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Analysis: To testify or not: U.S. teen Rittenhouse faces risky decision in self-defense trial

Reuters logo Reuters 11/8/2021 By Nathan Layne and Brendan Pierson
FILE PHOTO: Kyle Rittenhouse trial in Kenosha © Reuters/POOL FILE PHOTO: Kyle Rittenhouse trial in Kenosha

By Nathan Layne and Brendan Pierson

KENOSHA, Wis. (Reuters) - When George Zimmerman faced life in prison for killing Trayvon Martin, his lawyers chose not to have him testify, a decision some legal experts say contributed to his acquittal in 2013 in the last highly divisive civilian self-defense trial.

Kyle Rittenhouse, the teenager on trial for killing two protesters and wounding a third in Wisconsin last year, appears set to try a different tack. His lawyer, Mark Richards, said in court last week that he would take the stand in his own defense.

Legal experts say it is obviously risky for Rittenhouse to give evidence. For starters, it would open him up to wide-ranging cross-examination about his past statements and actions.

"The annals of criminal law are full of cases where defendants insisted on taking the stand and paid the price," Daniel Medwed, a professor of criminal law at Northeastern University.

For example, California woman Jodi Arias was convicted in 2013 of murdering her ex-boyfriend and sentenced to life without parole, after testifying that she had done so in self-defense.

The potential upside for Rittenhouse is that jurors would be able to hear in his own words why he believed he had to shoot for his own safety.

Rittenhouse, 18, is charged with reckless and intentional homicides in the killing of Joseph Rosenbaum, 36, and Anthony Huber, 26, and attempted homicide for wounding Gaige Grosskreutz, now 27, with a bullet to the arm.

Like Zimmerman, Rittenhouse is a divisive figure. He is a hero to some conservatives who believe in unfettered gun rights and see the shootings as justified, while many on the political left have labeled him a vigilante killer.

If convicted, he faces a sentence of life in prison. His lawyers have said they will show Rittenhouse acted in self-defense: that he fired the deadly shots out of fear for his own life during chaotic protests that were sparked by the police shootings of a Black man in Kenosha.


Video: Defense Attorney questions witness about Rittenhouse's behavior (Daily Mail)

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Rittenhouse's lawyers may ultimately decide that putting him on the stand is not worth the risk, especially if the trial appears to be moving in their favor.

During the first week of the trial, they elicited testimony from multiple witnesses supporting their argument that Rosenbaum provoked the teen, a critical element towards justifying the use of deadly force.

The exact number of criminal defendants who take the stand at their trials is not clear. One study, published in the Cornell Law Review in 2009 by professors Theodore Eisenberg and Valerie Hans, found that in 300 criminal trials in four counties, about half of defendants testified.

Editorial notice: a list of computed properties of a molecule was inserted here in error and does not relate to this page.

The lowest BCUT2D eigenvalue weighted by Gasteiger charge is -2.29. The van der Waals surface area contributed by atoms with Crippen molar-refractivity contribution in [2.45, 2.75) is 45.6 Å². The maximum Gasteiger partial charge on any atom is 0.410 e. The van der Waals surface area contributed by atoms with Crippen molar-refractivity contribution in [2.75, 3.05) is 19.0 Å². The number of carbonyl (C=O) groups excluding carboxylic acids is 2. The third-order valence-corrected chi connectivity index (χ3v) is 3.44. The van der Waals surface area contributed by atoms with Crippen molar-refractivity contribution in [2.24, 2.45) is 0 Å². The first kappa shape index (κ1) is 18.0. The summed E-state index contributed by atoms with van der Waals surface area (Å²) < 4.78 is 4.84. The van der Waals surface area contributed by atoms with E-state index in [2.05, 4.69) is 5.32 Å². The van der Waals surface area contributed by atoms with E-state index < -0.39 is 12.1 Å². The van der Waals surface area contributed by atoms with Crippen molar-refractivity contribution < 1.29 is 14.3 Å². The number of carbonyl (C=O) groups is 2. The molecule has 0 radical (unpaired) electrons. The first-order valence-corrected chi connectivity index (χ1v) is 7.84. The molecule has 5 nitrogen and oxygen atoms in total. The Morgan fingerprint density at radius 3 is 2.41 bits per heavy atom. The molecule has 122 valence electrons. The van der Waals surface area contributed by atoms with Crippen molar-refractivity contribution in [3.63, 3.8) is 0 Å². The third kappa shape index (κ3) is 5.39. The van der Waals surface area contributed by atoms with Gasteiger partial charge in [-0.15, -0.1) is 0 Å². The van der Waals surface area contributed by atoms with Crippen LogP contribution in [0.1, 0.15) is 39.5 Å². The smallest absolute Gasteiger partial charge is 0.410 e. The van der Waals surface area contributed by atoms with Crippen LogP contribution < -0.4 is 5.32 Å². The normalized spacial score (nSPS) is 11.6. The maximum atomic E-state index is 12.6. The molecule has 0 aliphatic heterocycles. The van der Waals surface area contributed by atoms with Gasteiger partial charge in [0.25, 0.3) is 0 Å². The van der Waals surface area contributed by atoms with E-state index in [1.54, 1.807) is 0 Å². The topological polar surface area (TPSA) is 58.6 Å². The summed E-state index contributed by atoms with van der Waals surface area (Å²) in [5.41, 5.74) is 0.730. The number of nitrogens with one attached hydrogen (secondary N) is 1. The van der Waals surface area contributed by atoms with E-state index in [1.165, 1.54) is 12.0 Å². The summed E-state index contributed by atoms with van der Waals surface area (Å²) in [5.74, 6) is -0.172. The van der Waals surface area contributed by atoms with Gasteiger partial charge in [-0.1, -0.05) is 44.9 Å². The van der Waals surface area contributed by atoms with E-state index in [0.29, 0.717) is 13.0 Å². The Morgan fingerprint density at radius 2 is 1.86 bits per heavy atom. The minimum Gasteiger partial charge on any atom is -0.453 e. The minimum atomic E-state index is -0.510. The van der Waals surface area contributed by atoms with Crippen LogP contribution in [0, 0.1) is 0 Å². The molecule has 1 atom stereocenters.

They found that 60% of defendants without criminal records testified, compared to 45% of those with criminal records, which the authors said likely reflected defendants' worry that their records would be used to undermine them. About 77% of defendants who testified were convicted, compared to about 72% of those who did not.

Though Rittenhouse did not have a criminal record before the shootings on Aug. 25, 2020, Medwed said attacks on cross-examination could extend to "any instances where Rittenhouse has lied, or is rumored to have lied." For that reason, Medwed said, lawyers often counsel their clients against testifying.

Still, he said, the risk of testifying can be worthwhile because jurors "naturally want to hear the other side," even though a defendant has no legal obligation to prove innocence. That may apply especially when a defendant, like Rittenhouse, is asserting self-defense.

"In a self-defense case, it is often extremely hard for the defendant to win without testifying simply because there is no other way for the jurors to learn about the circumstances that led the defendant to think that self-protective force was necessary," said Michael O'Hear, a professor at Marquette Law School.

Another key factor is more subjective: will the jury like the defendant?

Don West, one of Zimmerman's trial lawyers, said the defense decided they did not need Zimmerman's testimony because forensic evidence and statements Zimmerman had made to police were enough to support his case.

But West also said he believed Zimmerman would not have been treated fairly had he taken the stand.

"He was reviled. He was the most hated man for a long time," West said. "The focus would have been so intense on him that he wouldn't have gotten the benefit of any doubt."

On Feb. 26, 2012, Zimmerman, who was then a neighborhood watch captain in a gated community in Sanford, Florida, fatally shot Martin after the teen's trip to a convenience store to buy snacks. The incident helped spark the rise of the Black Lives Matter movement.

Patrick Cafferty, a criminal defense attorney in Wisconsin, said he thinks Rittenhouse will testify. He said he saw value in the teen telling the jury directly that he feared for his life.

"I think the reward outweighs the risk," Cafferty said.

(Reporting By Brendan Pierson in New York and Nathan Layne in Kenosha, Wisconsin; Editing by Ross Colvin and Daniel Wallis)

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